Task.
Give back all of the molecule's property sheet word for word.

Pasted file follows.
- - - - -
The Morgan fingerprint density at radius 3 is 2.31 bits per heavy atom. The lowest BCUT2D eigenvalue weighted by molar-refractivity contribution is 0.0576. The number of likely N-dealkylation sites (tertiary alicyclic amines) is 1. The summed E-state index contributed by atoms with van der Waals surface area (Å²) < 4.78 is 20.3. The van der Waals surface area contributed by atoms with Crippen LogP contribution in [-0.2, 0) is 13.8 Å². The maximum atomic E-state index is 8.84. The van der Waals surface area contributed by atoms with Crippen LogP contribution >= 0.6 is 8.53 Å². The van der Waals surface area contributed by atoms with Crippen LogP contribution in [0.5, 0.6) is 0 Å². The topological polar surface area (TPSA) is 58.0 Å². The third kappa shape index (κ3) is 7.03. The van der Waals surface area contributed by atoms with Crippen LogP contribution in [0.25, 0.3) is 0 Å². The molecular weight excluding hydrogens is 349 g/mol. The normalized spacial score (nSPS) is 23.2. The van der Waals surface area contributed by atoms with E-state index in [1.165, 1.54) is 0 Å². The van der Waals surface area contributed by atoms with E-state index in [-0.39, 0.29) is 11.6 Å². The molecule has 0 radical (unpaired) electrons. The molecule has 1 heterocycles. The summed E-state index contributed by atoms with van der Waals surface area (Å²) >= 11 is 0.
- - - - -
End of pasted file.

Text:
The Morgan fingerprint density at radius 3 is 2.31 bits per heavy atom. The lowest BCUT2D eigenvalue weighted by molar-refractivity contribution is 0.0576. The number of likely N-dealkylation sites (tertiary alicyclic amines) is 1. The summed E-state index contributed by atoms with van der Waals surface area (Å²) < 4.78 is 20.3. The van der Waals surface area contributed by atoms with Crippen LogP contribution in [-0.2, 0) is 13.8 Å². The maximum atomic E-state index is 8.84. The van der Waals surface area contributed by atoms with Crippen LogP contribution >= 0.6 is 8.53 Å². The van der Waals surface area contributed by atoms with Crippen LogP contribution in [0.5, 0.6) is 0 Å². The topological polar surface area (TPSA) is 58.0 Å². The third kappa shape index (κ3) is 7.03. The van der Waals surface area contributed by atoms with Crippen LogP contribution in [0.25, 0.3) is 0 Å². The molecular weight excluding hydrogens is 349 g/mol. The normalized spacial score (nSPS) is 23.2. The van der Waals surface area contributed by atoms with E-state index in [1.165, 1.54) is 0 Å². The van der Waals surface area contributed by atoms with E-state index in [-0.39, 0.29) is 11.6 Å². The molecule has 0 radical (unpaired) electrons. The molecule has 1 heterocycles. The summed E-state index contributed by atoms with van der Waals surface area (Å²) >= 11 is 0.